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A loss at San Diego State on the road to end the regular season? Yawn. Nothing was on the line. Nothing of value was lost. Nothing to worry about.

Remember, Musselman is a finisher. When the Pack played at San Diego State, winning the Mountain West regular season title and wrapping up the No. 1 seed for the Mountain West tournament was already finished.

You don't judge college basketball coaches and teams on the play-out-the-string portion of their schedule after the nets have already been cut down. Heck, Danyelle had already sent out the best stomach tweet to the rest of the conference last week. The only thing missing on hubby's abs was a little smiley face at the end of that stomach tweet.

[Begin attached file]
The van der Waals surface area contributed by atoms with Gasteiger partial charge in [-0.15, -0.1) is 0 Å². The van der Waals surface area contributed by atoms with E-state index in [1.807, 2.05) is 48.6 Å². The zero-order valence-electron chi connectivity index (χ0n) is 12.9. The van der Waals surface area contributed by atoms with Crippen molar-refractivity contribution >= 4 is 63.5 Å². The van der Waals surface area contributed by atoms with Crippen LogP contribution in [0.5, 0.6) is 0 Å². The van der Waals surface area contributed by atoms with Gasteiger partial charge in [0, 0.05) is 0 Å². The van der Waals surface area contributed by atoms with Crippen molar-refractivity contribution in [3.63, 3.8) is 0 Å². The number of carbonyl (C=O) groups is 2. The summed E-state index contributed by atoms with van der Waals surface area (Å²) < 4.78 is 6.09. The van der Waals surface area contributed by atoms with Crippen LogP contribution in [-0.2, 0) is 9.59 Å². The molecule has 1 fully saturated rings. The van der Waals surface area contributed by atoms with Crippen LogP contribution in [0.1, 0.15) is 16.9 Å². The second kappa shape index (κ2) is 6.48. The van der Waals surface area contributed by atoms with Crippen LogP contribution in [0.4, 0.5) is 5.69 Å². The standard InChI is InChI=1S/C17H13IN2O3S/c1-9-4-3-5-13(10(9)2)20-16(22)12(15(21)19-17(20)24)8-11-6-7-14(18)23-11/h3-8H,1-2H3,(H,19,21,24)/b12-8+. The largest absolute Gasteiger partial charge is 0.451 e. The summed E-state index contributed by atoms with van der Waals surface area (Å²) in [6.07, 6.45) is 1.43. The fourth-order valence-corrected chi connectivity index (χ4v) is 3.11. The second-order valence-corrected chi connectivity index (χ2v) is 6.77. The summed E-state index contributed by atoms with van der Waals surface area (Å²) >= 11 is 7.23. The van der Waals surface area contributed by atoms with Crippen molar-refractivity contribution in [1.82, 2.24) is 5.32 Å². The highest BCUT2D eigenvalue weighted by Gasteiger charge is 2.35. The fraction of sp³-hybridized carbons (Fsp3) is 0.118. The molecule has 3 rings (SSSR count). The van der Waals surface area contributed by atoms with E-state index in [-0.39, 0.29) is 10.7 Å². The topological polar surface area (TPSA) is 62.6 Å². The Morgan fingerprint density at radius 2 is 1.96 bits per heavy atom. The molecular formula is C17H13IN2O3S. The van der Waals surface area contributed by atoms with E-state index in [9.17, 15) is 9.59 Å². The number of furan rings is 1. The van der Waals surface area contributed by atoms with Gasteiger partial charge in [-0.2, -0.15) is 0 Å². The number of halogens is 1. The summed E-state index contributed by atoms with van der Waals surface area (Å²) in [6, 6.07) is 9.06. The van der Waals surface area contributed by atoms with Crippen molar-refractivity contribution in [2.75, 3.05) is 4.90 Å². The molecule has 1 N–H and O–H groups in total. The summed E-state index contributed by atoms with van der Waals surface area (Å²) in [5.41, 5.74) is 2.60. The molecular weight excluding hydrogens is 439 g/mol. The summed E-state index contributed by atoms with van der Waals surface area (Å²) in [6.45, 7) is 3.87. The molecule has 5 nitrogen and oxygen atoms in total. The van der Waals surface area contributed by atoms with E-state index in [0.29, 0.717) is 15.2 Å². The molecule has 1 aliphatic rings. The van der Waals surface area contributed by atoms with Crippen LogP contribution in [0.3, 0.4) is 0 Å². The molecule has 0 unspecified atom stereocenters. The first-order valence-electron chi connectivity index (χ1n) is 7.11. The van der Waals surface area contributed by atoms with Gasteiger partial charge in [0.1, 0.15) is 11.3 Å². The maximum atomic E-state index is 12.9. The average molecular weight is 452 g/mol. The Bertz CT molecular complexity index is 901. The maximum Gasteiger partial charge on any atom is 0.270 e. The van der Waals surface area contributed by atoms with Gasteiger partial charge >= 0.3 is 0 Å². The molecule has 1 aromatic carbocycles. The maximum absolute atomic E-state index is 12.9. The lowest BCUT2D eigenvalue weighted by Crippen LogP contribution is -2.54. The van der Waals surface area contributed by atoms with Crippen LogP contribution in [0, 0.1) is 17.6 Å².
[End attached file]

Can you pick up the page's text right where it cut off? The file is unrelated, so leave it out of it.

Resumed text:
You judge college basketball coaches and teams on the games when a championship is on the line and, well, it's been two years since the Pack lost that sort of Mountain West game. That was March 11, 2016 in Las Vegas when the Aztecs beat the Pack in the second round of the Mountain West tournament. Since then the Pack outlasted Colorado State to win the regular season and tournament championships last year and slapped runner-up Boise State around twice to win the regular season title this year.

Yes, Musselman finishes the job. He's the best finisher since Mariano Rivera. The job this week that needs finishing is to become just the second Mountain West team in the history of the league along with New Mexico in 2012 and 2013 to win regular season and tournament titles in successive years.

"We've got to keep playing at a high level," The Finisher said a couple weeks ago.

The Pack certainly did that this week, blitzing UNLV and fighting San Diego State to the final buzzer. That was the job this past week, to keep everyone sharp, motivated and healthy for the conference tournament.